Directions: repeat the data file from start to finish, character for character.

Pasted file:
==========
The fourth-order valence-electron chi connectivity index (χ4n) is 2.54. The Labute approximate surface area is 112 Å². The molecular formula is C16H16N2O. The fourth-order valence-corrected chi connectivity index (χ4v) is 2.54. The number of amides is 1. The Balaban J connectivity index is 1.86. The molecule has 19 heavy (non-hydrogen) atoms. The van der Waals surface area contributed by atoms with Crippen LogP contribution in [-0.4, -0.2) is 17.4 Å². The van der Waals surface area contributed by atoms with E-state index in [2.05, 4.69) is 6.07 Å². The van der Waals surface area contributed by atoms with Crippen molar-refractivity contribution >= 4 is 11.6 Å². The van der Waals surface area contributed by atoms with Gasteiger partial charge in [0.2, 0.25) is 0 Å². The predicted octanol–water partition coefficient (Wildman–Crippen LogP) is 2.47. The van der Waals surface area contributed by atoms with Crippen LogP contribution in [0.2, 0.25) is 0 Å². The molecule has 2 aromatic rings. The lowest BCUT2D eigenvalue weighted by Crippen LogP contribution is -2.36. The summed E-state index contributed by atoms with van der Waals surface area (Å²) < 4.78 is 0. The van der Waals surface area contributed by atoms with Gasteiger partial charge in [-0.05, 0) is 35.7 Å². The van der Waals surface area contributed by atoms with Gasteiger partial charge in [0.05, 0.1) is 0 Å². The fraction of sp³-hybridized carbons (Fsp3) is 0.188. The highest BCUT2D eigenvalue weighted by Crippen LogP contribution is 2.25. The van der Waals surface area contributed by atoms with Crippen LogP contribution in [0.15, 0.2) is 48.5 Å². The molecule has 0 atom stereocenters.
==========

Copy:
The fourth-order valence-electron chi connectivity index (χ4n) is 2.54. The Labute approximate surface area is 112 Å². The molecular formula is C16H16N2O. The fourth-order valence-corrected chi connectivity index (χ4v) is 2.54. The number of amides is 1. The Balaban J connectivity index is 1.86. The molecule has 19 heavy (non-hydrogen) atoms. The van der Waals surface area contributed by atoms with Crippen LogP contribution in [-0.4, -0.2) is 17.4 Å². The van der Waals surface area contributed by atoms with E-state index in [2.05, 4.69) is 6.07 Å². The van der Waals surface area contributed by atoms with Crippen molar-refractivity contribution >= 4 is 11.6 Å². The van der Waals surface area contributed by atoms with Gasteiger partial charge in [0.2, 0.25) is 0 Å². The predicted octanol–water partition coefficient (Wildman–Crippen LogP) is 2.47. The van der Waals surface area contributed by atoms with Crippen LogP contribution in [0.2, 0.25) is 0 Å². The molecule has 2 aromatic rings. The lowest BCUT2D eigenvalue weighted by Crippen LogP contribution is -2.36. The summed E-state index contributed by atoms with van der Waals surface area (Å²) < 4.78 is 0. The van der Waals surface area contributed by atoms with Gasteiger partial charge in [-0.05, 0) is 35.7 Å². The van der Waals surface area contributed by atoms with Gasteiger partial charge in [0.05, 0.1) is 0 Å². The fraction of sp³-hybridized carbons (Fsp3) is 0.188. The highest BCUT2D eigenvalue weighted by Crippen LogP contribution is 2.25. The van der Waals surface area contributed by atoms with Crippen LogP contribution in [0.15, 0.2) is 48.5 Å². The molecule has 0 atom stereocenters.